“It’s just a racket – it’s short-term thinking," this man with a tap on his head told me. "There are three industries here: farming, fishing and tourism, and all three are under direct threat from fracking.”
I asked him if he was worried that fracking would be overlooked in favour of wider, more well-known issues, such as austerity and the conflict in Syria.
“I’m not worried it will get lost in the mix, no. It’s going to affect so many people here. What people don’t realise is that the whole Island is at risk from fracking; pollution doesn’t know any borders.”
After a few hours that consisted mostly of listening to protest bands, sharing rollies and drinking increasingly warm Carlsberg, it was time to assemble for the march.
These guys had brought along a huge bomb that had “Drop Debt Not Bombs” written on its side, which was a solid enough slogan but just made me think of too many nights spent watching pillheads in "Drop Beats Not Bombs" T-shirts hugging the walls at DMZ. I also wasn't sure what a jester and Osama bin Laden had to do with the debt, or why you would light an aircraft bomb with a giant match. But I had better things to do than work out the symbolism of cut-price party shop costumes, and wandered off to talk to some more demonstrators.
Like this guy, the reincarnation of Jesus. I asked neo-Hesus whether he was intimidated by the heavy police presence, or maybe even a little scared of what would be waiting for him and the other protesters at the end of their march.
“Not one bit. I’ve been tortured in prison by these guys before and I’ve been arrested by the Vatican.”
And what was that for? I asked.
“They arrested me for saying I was Jesus Christ. It wasn’t easy, and I know today isn’t going to be easy, but these guys need to learn that their time is over.”
As the parade wound its way along the three-mile route to Lough Erne, the numbers swelled as more people began to join. Toyoshige Sekiguchi, an anti-capitalist Buddhist, had spent the last nine days walking the 80 miles from Belfast to Enniskillen to promote nuclear disarmament, and was waiting for the parade a mile from its destination.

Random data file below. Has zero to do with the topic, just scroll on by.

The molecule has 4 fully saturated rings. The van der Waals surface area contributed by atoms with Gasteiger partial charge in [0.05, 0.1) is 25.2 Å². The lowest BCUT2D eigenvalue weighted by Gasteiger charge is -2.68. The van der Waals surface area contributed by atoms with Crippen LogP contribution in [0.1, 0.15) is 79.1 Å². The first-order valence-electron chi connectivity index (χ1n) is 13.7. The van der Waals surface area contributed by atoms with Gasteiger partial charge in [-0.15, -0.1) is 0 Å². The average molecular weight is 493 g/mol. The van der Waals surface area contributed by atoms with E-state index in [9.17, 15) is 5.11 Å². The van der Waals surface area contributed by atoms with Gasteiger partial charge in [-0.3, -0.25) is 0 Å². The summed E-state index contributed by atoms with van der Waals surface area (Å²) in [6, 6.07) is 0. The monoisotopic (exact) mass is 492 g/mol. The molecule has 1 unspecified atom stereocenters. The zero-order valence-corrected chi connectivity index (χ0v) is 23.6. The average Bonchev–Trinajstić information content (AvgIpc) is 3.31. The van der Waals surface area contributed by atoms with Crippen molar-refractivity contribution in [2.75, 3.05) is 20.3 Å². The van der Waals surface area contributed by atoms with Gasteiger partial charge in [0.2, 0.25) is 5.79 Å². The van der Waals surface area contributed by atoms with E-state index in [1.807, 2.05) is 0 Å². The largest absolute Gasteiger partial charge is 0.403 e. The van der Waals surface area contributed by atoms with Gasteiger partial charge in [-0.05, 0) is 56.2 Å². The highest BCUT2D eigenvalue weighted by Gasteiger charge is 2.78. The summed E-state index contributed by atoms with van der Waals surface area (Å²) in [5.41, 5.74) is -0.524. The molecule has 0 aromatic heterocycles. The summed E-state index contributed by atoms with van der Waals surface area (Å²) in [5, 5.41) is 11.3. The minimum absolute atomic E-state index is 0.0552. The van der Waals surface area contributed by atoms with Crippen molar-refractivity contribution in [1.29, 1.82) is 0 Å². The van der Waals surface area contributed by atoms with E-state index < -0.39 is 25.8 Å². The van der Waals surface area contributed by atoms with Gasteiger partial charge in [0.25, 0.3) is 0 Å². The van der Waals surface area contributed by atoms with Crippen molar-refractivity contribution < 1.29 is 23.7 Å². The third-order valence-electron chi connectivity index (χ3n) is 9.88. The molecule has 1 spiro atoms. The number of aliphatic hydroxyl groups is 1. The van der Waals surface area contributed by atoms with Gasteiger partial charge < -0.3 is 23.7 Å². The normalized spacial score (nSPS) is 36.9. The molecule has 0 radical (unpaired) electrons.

However, not every spectator was there to support the protesters. This little guy had come exclusively to fuck with the anti-capitalists (and potentially because he saw that video of Obama calling Kanye West a jackass and thinks he's cool).
After a good two hours of unopposed marching, we finally reached the first clear sign of proper police resistance: a huge steel fence in the middle of our path.
Everyone was exhausted from the march, so we all sat down and watched the speakers take to the stage. Eamonn McCann from People Before Profit channelled his best Ian Paisley gusto to tell the crowd to never surrender to the G8. In a rousing speech, he mocked the paranoia surrounding the G8, asking why eight of the most powerful people on Earth needed to hide behind 7,000 police officers.
Away from the road, the steel fence tapered down to a line of barbed wire that stretched for hundreds of metres. On the other side was an open field, then another fence, then a hedge. On the other side of that hedge, the police loitered around in riot gear.
Risking the wrath of some police who were a good 200 metres away from them, these two set the assorted media into a frenzy of camera flashes as they hopped just over the line and waved their flags and fists around, while shooting hesitant glances back at the timid throng.
Soon, a few more people joined in and trampled down enough of the fence to allow large numbers to cross over. Everyone then raced to the other side of the field to taunt the police up close.
The most revolutionary move of the day came when these two women climbed this fence – the only thing separating them from hundreds of riot police. They stayed up there for a good ten minutes, posing for photos and chanting, "Up with the craic, down with the frack!”
When someone yelled, “Are you going over, or what?” the one in the luchador mask replied, “We’re on the fence on that one.” Everyone laughed. Except the police, who clearly aren't amused by location-based puns.
The police warned the crowd to retreat behind the barbed wire, but the protesters were having far too much fun jeering at them over the hedge and positioning themselves in front of the press pack's cameras. This continued for around 20 minutes, until word spread that buses back to Belfast and Dublin were about to leave. So, in the end, it wasn't the police or the drones or the fence that quashed the protesters' furious rebellion, but the innate human fear of missing the last bus home.
As we boarded the coaches, there was an overwhelming – and perhaps misplaced – sense of achievement. In their minds, the protesters had shown the world that, contrary to what the government and media imply, you don't have to be an anarchist intent on destroying stuff to legitimately question the system. Unfortunately, the sense of anticlimax that comes with walking for hours to shout at police from a long way across a field doesn't feel like a victory. At no point was any protester within two miles of a G8 leader.
But one thing they can certainly find comfort in is the fact that the £50 million security operation ultimately did more to ridicule the government's fear of its own people than to crush their protest.
Follow Matthew on Twitter: @matthewfrancey